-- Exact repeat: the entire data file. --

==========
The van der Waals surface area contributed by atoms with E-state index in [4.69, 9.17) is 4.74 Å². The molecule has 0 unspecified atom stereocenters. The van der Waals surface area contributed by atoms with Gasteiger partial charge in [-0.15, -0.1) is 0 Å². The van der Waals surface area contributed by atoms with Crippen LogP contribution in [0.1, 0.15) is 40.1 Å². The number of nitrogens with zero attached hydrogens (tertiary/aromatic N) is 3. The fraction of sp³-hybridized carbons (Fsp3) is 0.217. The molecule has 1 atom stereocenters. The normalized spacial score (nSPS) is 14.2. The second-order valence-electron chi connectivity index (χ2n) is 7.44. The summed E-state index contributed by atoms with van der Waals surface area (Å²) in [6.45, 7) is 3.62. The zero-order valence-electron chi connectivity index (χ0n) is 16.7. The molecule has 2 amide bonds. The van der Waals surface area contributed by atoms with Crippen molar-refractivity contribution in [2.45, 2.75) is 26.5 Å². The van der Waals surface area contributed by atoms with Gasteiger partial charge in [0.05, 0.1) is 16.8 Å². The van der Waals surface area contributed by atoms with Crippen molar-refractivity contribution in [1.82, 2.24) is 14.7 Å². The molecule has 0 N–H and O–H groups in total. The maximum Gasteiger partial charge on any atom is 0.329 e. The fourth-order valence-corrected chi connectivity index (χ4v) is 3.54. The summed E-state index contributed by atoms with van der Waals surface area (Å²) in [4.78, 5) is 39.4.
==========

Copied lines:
The van der Waals surface area contributed by atoms with E-state index in [4.69, 9.17) is 4.74 Å². The molecule has 0 unspecified atom stereocenters. The van der Waals surface area contributed by atoms with Gasteiger partial charge in [-0.15, -0.1) is 0 Å². The van der Waals surface area contributed by atoms with Crippen LogP contribution in [0.1, 0.15) is 40.1 Å². The number of nitrogens with zero attached hydrogens (tertiary/aromatic N) is 3. The fraction of sp³-hybridized carbons (Fsp3) is 0.217. The molecule has 1 atom stereocenters. The normalized spacial score (nSPS) is 14.2. The second-order valence-electron chi connectivity index (χ2n) is 7.44. The summed E-state index contributed by atoms with van der Waals surface area (Å²) in [6.45, 7) is 3.62. The zero-order valence-electron chi connectivity index (χ0n) is 16.7. The molecule has 2 amide bonds. The van der Waals surface area contributed by atoms with Crippen molar-refractivity contribution in [2.45, 2.75) is 26.5 Å². The van der Waals surface area contributed by atoms with Gasteiger partial charge in [0.05, 0.1) is 16.8 Å². The van der Waals surface area contributed by atoms with Crippen molar-refractivity contribution in [1.82, 2.24) is 14.7 Å². The molecule has 0 N–H and O–H groups in total. The maximum Gasteiger partial charge on any atom is 0.329 e. The fourth-order valence-corrected chi connectivity index (χ4v) is 3.54. The summed E-state index contributed by atoms with van der Waals surface area (Å²) in [4.78, 5) is 39.4.